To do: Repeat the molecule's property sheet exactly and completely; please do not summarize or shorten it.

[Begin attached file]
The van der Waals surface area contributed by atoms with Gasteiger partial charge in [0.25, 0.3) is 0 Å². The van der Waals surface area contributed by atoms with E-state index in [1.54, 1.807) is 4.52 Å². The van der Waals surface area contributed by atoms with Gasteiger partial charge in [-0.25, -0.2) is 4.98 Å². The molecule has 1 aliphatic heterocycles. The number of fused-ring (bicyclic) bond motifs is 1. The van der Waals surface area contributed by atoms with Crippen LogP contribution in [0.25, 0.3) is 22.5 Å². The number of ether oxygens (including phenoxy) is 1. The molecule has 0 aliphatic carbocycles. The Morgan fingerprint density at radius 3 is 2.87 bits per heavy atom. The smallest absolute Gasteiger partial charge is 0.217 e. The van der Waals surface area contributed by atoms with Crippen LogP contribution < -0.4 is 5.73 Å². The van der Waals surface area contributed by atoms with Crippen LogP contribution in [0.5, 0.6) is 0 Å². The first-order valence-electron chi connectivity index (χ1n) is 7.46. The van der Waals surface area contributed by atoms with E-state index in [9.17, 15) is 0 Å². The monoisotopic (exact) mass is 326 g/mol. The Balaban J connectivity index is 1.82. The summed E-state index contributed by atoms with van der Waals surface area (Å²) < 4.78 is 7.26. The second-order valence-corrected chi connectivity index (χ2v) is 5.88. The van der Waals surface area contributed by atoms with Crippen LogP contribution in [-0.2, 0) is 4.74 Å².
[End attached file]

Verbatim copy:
The van der Waals surface area contributed by atoms with Gasteiger partial charge in [0.25, 0.3) is 0 Å². The van der Waals surface area contributed by atoms with E-state index in [1.54, 1.807) is 4.52 Å². The van der Waals surface area contributed by atoms with Gasteiger partial charge in [-0.25, -0.2) is 4.98 Å². The molecule has 1 aliphatic heterocycles. The number of fused-ring (bicyclic) bond motifs is 1. The van der Waals surface area contributed by atoms with Crippen LogP contribution in [0.25, 0.3) is 22.5 Å². The number of ether oxygens (including phenoxy) is 1. The molecule has 0 aliphatic carbocycles. The Morgan fingerprint density at radius 3 is 2.87 bits per heavy atom. The smallest absolute Gasteiger partial charge is 0.217 e. The van der Waals surface area contributed by atoms with Crippen LogP contribution < -0.4 is 5.73 Å². The van der Waals surface area contributed by atoms with Crippen LogP contribution in [0.5, 0.6) is 0 Å². The first-order valence-electron chi connectivity index (χ1n) is 7.46. The van der Waals surface area contributed by atoms with E-state index in [9.17, 15) is 0 Å². The monoisotopic (exact) mass is 326 g/mol. The Balaban J connectivity index is 1.82. The summed E-state index contributed by atoms with van der Waals surface area (Å²) < 4.78 is 7.26. The second-order valence-corrected chi connectivity index (χ2v) is 5.88. The van der Waals surface area contributed by atoms with Crippen LogP contribution in [-0.2, 0) is 4.74 Å².